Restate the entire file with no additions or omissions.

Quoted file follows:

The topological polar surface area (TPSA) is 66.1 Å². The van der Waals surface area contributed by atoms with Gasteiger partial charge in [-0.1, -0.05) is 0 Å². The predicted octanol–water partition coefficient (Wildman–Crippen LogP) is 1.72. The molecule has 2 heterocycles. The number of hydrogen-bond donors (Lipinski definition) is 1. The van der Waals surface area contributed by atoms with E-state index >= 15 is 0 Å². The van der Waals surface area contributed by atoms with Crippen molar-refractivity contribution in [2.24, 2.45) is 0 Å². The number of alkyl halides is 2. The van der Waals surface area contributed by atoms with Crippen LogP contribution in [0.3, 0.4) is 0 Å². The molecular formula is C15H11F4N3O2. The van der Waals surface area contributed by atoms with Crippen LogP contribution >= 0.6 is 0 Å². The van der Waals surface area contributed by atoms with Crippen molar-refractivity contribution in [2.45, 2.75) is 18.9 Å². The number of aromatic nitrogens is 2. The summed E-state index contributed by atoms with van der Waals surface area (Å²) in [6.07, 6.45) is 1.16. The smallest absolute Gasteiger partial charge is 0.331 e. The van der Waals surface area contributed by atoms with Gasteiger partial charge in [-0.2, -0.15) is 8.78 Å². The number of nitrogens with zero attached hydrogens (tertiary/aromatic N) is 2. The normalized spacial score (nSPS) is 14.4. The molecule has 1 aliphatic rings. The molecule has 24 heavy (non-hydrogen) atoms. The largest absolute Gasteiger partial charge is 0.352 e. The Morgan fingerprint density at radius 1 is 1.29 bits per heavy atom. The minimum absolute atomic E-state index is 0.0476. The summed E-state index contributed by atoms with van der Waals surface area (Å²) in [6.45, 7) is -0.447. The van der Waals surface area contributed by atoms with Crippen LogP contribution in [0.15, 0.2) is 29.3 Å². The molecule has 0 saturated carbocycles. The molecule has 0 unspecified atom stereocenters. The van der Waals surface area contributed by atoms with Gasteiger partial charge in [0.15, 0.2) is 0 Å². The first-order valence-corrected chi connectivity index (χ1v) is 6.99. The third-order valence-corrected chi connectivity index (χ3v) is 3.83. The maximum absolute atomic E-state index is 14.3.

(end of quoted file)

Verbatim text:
The topological polar surface area (TPSA) is 66.1 Å². The van der Waals surface area contributed by atoms with Gasteiger partial charge in [-0.1, -0.05) is 0 Å². The predicted octanol–water partition coefficient (Wildman–Crippen LogP) is 1.72. The molecule has 2 heterocycles. The number of hydrogen-bond donors (Lipinski definition) is 1. The van der Waals surface area contributed by atoms with E-state index >= 15 is 0 Å². The van der Waals surface area contributed by atoms with Crippen molar-refractivity contribution in [2.24, 2.45) is 0 Å². The number of alkyl halides is 2. The van der Waals surface area contributed by atoms with Crippen LogP contribution in [0.3, 0.4) is 0 Å². The molecular formula is C15H11F4N3O2. The van der Waals surface area contributed by atoms with Crippen LogP contribution >= 0.6 is 0 Å². The van der Waals surface area contributed by atoms with Crippen molar-refractivity contribution in [2.45, 2.75) is 18.9 Å². The number of aromatic nitrogens is 2. The summed E-state index contributed by atoms with van der Waals surface area (Å²) in [6.07, 6.45) is 1.16. The smallest absolute Gasteiger partial charge is 0.331 e. The van der Waals surface area contributed by atoms with Gasteiger partial charge in [-0.2, -0.15) is 8.78 Å². The number of nitrogens with zero attached hydrogens (tertiary/aromatic N) is 2. The normalized spacial score (nSPS) is 14.4. The molecule has 1 aliphatic rings. The molecule has 24 heavy (non-hydrogen) atoms. The largest absolute Gasteiger partial charge is 0.352 e. The Morgan fingerprint density at radius 1 is 1.29 bits per heavy atom. The minimum absolute atomic E-state index is 0.0476. The summed E-state index contributed by atoms with van der Waals surface area (Å²) in [6.45, 7) is -0.447. The van der Waals surface area contributed by atoms with Crippen LogP contribution in [0.15, 0.2) is 29.3 Å². The molecule has 0 saturated carbocycles. The molecule has 0 unspecified atom stereocenters. The van der Waals surface area contributed by atoms with Gasteiger partial charge in [0.15, 0.2) is 0 Å². The first-order valence-corrected chi connectivity index (χ1v) is 6.99. The third-order valence-corrected chi connectivity index (χ3v) is 3.83. The maximum absolute atomic E-state index is 14.3.